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Tuesday, September 13, 2005

New England

Shannon Appelcline: huzonfirst said that players might be too conservative in their bidding in New England. That's possible, but the problem is that you never want to get in a position where you can't buy two items on your turn. Unfortunately, that's all too possible, even if you do bid conservatively.

Assuming that everyone always bids 1-2-3, then 4 in a round, on average you're spending 2.5 x 2 = -5 on a turn, and you're earning +4. In 12 turns you run out of your spending money due to this -1 a turn cashflow. (It's actually some number of turns less because you spend, then gain, not vice-versa, and how many rounds less depends on when you're forced to make your high bids.) As soon as you go through this cushion, and you go through it faster if you spend liberally, you end up in the spot where you can only buy 7 items every 4 turns.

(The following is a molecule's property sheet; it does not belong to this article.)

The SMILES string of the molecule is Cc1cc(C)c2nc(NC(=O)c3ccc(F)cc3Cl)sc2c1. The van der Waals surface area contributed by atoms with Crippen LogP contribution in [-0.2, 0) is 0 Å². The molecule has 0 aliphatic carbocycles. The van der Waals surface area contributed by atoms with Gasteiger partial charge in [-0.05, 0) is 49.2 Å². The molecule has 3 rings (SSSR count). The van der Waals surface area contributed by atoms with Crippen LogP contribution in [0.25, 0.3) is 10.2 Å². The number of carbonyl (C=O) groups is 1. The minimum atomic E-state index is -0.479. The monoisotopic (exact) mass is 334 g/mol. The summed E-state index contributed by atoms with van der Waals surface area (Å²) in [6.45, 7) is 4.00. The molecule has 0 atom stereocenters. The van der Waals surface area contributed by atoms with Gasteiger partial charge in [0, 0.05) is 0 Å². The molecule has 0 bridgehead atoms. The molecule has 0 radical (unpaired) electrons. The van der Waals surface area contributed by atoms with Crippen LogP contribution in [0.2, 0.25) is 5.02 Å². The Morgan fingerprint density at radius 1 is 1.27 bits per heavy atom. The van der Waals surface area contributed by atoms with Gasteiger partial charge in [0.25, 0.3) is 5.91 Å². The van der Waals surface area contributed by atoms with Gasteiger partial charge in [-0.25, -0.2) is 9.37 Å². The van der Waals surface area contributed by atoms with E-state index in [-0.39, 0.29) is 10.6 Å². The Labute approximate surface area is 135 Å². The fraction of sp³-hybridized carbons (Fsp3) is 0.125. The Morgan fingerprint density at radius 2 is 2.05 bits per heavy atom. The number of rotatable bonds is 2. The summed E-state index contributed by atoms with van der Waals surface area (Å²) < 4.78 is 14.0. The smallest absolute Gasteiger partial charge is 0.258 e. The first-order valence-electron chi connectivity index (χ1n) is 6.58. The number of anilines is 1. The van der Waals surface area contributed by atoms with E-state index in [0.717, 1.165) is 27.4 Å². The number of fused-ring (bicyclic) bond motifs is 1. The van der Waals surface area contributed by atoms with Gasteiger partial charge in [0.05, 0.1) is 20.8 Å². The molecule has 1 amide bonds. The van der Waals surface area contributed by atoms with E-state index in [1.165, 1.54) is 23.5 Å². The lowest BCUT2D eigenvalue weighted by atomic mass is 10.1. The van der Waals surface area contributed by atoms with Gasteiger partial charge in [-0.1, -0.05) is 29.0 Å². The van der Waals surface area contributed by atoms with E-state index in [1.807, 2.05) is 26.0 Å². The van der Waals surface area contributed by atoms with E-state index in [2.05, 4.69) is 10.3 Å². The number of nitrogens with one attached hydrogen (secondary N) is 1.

Yes, pilgrims are the answer to this. One pilgrim makes you +5, which is break even, and two bring you to +6 a turn, allowing you to bid 1-2-4-5. However, I think that tight money at the start can really lock down peoples' spending, particularly if they aren't able to get pilgrims through gameplay.

Is that all good or bad? I dunno. I do think that the economic system is a little tricky, however, and that has the potential to put people off if they can't figure out how to play the game right.

Oh, and by the by, I agree with one thing that Mark said: the graphics on this game are BORING. Which is a shame.